Lost Resumes, Email Addresses As Hackers Break in Computer Game Giant

Jay Decenella, IT audit expert
May 14, 2011 /

More than 25,000 email addresses and 35 resumes have been stolen by a group of hackers that breached the security of computer game giant Eidos Interactive.

Security researchers observed that the hackers defaced its Web sites, including “Deus Ex: Human Revolution”, on Wednesday evening with a defacement banner that read “Owned by Chippy1337″.

The data breach comes hard on the heels of a major compromise on Sony earlier this month that affected its PlayStation Network, with at least 77 million records having been lost on top of the 24.5 million records related to Sony Online Entertainment users.

According to Steve Watts, co-founder of SecurEnvoy that commissioned a research on computer game companies in Europe, Sony’s reputation has been tattered following the significant decline in the price of card credentials due to the data breach.

The compromised data included names, addresses, email addresses, gender, birth dates, phone numbers, log-in names and hashed passwords, 12,700 credit and debit cards and expiration dates of non-US customers and 10,700 direct debit accounts for Germany, Austria, Netherlands and Spain users.

Eidos parent company Square Enix confirmed the attack, saying it promptly took down the compromised sites to look closely into what had transpired and what had been accessed.

Square Enix assured customers that no credit card information or code data submitted by people interested in jobs at the studio was included in Eidosmontreal.com, one of the compromised Web sites.

The company added that the email addresses are not linked to any additional information other than that they were provided by users who opted to receive product updates.

Security researcher Brian Krebs claimed the attack on the computer game giant appeared to come from “a splinter cell of the hacktivist group Anonymous,” which was also blamed for the Sony data breach.

“For several hours early Thursday morning, the Deus Ex Web site, user forum, and Eidos.com were unreachable,” Krebs noted, adding that the sites displayed several names and hacker handles of those supposedly responsible for the break-in.

Krebs was able to obtain an archived copy of the attackers’ online chatter when they covered their tracks from compromising the sites.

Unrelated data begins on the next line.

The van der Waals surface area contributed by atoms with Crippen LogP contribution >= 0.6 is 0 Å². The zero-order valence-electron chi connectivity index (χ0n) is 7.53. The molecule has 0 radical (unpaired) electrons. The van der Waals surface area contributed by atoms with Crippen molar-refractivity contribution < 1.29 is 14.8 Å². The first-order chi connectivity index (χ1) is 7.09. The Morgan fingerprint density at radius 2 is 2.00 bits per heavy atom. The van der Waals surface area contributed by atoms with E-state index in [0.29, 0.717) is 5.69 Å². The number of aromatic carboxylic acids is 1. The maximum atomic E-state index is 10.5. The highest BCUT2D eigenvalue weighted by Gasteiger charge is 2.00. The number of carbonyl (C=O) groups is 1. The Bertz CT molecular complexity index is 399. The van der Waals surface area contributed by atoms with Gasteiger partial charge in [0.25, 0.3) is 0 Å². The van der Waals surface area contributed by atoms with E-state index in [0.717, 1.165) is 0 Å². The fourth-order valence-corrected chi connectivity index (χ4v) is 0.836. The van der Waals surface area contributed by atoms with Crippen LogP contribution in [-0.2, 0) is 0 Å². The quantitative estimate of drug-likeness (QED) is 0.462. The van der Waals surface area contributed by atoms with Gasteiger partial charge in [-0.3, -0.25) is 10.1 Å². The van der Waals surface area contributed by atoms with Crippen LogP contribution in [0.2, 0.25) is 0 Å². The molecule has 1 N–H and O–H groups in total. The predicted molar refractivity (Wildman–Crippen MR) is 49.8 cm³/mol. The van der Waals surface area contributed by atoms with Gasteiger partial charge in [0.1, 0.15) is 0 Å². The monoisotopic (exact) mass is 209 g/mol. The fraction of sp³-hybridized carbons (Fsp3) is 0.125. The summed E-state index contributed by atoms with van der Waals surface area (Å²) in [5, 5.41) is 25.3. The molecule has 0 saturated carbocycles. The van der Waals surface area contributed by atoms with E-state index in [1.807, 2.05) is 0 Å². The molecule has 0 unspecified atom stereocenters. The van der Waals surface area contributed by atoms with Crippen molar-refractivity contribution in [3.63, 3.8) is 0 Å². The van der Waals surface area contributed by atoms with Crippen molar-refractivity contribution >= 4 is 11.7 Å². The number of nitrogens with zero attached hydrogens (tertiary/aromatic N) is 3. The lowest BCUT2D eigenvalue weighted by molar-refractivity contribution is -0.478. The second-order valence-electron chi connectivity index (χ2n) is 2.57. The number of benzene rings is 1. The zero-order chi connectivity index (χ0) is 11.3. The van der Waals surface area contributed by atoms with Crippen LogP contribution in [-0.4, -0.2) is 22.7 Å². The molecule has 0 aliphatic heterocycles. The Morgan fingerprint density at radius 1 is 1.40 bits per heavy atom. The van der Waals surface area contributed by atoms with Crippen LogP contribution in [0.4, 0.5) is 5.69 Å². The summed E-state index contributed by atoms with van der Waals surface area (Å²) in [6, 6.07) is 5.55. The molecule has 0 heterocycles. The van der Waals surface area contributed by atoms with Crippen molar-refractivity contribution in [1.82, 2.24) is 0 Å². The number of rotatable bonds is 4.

“A hacker using the alias ‘ev0′ discusses having defaced the sites and downloading some 9,000 resumes from Eidos. ev0 and other hackers discuss leaking ‘src’, which may refer to source code for Deus Ex or other Eidos games,” he said.

“In a separate conversation, the hackers also say they have stolen information on at least 80,000 Deus Ex users and that they plan to release the data on file-sharing networks,” Krebs added.

According to Krebs, it was possible that the attack has been “engineered by a faction of the hacker collective that recently seized control over Internet relay chat (IRC) channels previously used by Anonymous to help plan and conduct other high-profile attacks.”

The Anonymous control networks were taken over by a 17-year-old hacker from the United Kingdom who uses the handle “Ryan”, Krebs noted.

On the other hand, Graham Cluley, Sophos technology consultant, warned that “if your email address is one of the 25,000 that has been stolen, you could receive a scam email (perhaps containing a malicious link or attached Trojan horse) that pretends to come from a video game company.”

Cluley also described the stolen resumes as “god-send to identity thieves interested in defrauding internet users.”

The computer game giant said in a statement that it takes the security of its Web sites “extremely seriously,” adding that it employs strict measures, which it tests regularly “to guard against this sort of incident.”

 

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